Editor’s note: Parole Agent A.J. Ewing of Chula Vista IV needs a kidney transplant but is continuing to work. There is an urgent need in America to find more kidney donors, according to the National Kidney Foundation. Every month, more than 2,000 names are added to the national waiting list for organ transplants, the foundation reports.  In his own words, here’s a question-and-answer about what Agent Ewing faces.

How long have you been on the waiting list for a kidney transplant?

I was first diagnosed with End Stage Renal Disease in 2009.  I was previously in the transplant evaluation process with Scripps Hospital.  The evaluation process was delayed because of my weight.  Since then I have actively worked on my weight and dropped 130 pounds without bariatric surgery.

The process was restarted with Scripps Hospital. Then in the middle of the process, my insurance company dropped Scripps from the list of hospitals performing kidney transplants.  I had to start the process all over again with Sharp Hospital.

Fortunately for me, my nephrologist (kidney doctor) has hospital privileges with Sharp.  As of Sept. 7, I am on a waiting list for a transplant.

You have dialysis three nights a week and work during the day. How hard is this for you? How does it affect your personal life, your work life?

Going to dialysis at night is hard but no where near as hard as going in the daytime.  At night the process is gradually done over an eight-hour period as opposed to four hours.

When my dialysis is finished, about 5 in the morning, I can pack up my bedding and drive home without the residual fatigue I would have from the four-hour dialysis.

It’s difficult to be away from my family so many nights a week, but it doesn’t compare to the consequences of not having dialysis and my family having to live without me.

It is really hard, as my life is regulated by my dialysis days – Mondays, Wednesdays and Fridays.

Everything has to be planned around those days.

Even my workouts have to be modified because even though I do not have any major fatigue immediately after dialysis, working out afterwards becomes very tiring. At that point, I have to stop and rest.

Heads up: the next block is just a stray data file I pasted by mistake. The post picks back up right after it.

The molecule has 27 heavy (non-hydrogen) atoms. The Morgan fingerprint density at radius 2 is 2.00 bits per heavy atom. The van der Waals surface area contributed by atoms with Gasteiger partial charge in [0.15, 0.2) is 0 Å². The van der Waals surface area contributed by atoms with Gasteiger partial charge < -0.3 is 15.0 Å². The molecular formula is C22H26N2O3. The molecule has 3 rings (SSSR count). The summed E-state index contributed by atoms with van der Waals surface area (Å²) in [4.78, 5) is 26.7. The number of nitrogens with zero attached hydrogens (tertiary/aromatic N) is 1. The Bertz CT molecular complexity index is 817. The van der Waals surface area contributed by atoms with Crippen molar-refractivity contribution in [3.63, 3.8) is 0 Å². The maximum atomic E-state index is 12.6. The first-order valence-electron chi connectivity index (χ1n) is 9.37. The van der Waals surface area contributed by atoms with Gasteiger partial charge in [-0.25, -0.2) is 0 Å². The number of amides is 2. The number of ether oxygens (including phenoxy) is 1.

I have since modified my workouts after dialysis to just Tai Chi, and push-ups.  On dialysis mornings I get to have a regular workout at the gym and I can push as hard as I can.

I am not going to allow this disease to get the best of me.  I have never quit on anything in my life, and I am not going to start now.

My going to dialysis affects my personal life because if I decide to go on vacation, I have to locate a dialysis clinic near the vacation location, and there is no guarantee that I would be able to secure placement at the clinic. Weekend trips cannot start before 5 in the morning because of dialysis, and I have to make sure I get back in time to get back to the clinic.

My work life is limited because I cannot do home calls late at night on my dialysis days, but on off nights I am able to work late.  But I do get everything I need to accomplish completed. It just takes a little imagination combined with determination.

Why did you decide to go public with your need?

Not too long ago, my doctor suggested that I make an appeal for a live kidney donor on Facebook. When I saw the successful kidney transplant stories in the OPEC, I decided to pursue this course of action.

My doctor suggested that my wife make the appeal on Facebook.  The doctor said the further removed I am from the appeal the better.  But I am taking the initiative because I am the one in need of a kidney.

It took me a long time to be able to ask for assistance, because I am the type of person who feels that he can do whatever it takes to accomplish the mission, but I had to learn the hard way that sometimes a person has to put pride aside and ask others for assistance.  This disease has taken a lot from me, but my faith, my wife and my family have kept me going.

And I always thank God for giving me another day, every day I open my eyes.

If anyone feels they could consider helping me with this transplant option, please call  Lupita Gomez, Transplant Coordinator at Sharp Hospital: (858) 650-5015 or email her at: Lupita.Gomez@sharp.com.

For further reading, here are two related stories:

https://inside-cdcr.blogspot.com/2012/08/cdcr-sergeants-determination-gives-his.html